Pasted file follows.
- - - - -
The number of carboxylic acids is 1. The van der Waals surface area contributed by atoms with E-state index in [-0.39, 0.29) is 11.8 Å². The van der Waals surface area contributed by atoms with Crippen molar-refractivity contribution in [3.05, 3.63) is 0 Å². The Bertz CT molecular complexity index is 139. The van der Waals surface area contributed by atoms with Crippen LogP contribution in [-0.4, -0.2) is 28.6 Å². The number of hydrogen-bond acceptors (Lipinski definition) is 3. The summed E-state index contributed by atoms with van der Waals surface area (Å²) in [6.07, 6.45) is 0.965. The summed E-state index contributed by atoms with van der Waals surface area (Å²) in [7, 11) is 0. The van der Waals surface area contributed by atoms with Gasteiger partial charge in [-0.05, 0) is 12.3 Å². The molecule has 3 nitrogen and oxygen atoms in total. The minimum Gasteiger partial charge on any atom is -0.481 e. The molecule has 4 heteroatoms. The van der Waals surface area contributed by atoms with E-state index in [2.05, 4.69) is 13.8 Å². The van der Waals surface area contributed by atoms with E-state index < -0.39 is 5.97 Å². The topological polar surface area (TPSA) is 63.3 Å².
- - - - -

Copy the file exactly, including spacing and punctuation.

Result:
The number of carboxylic acids is 1. The van der Waals surface area contributed by atoms with E-state index in [-0.39, 0.29) is 11.8 Å². The van der Waals surface area contributed by atoms with Crippen molar-refractivity contribution in [3.05, 3.63) is 0 Å². The Bertz CT molecular complexity index is 139. The van der Waals surface area contributed by atoms with Crippen LogP contribution in [-0.4, -0.2) is 28.6 Å². The number of hydrogen-bond acceptors (Lipinski definition) is 3. The summed E-state index contributed by atoms with van der Waals surface area (Å²) in [6.07, 6.45) is 0.965. The summed E-state index contributed by atoms with van der Waals surface area (Å²) in [7, 11) is 0. The van der Waals surface area contributed by atoms with Gasteiger partial charge in [-0.05, 0) is 12.3 Å². The molecule has 3 nitrogen and oxygen atoms in total. The minimum Gasteiger partial charge on any atom is -0.481 e. The molecule has 4 heteroatoms. The van der Waals surface area contributed by atoms with E-state index in [2.05, 4.69) is 13.8 Å². The van der Waals surface area contributed by atoms with E-state index < -0.39 is 5.97 Å². The topological polar surface area (TPSA) is 63.3 Å².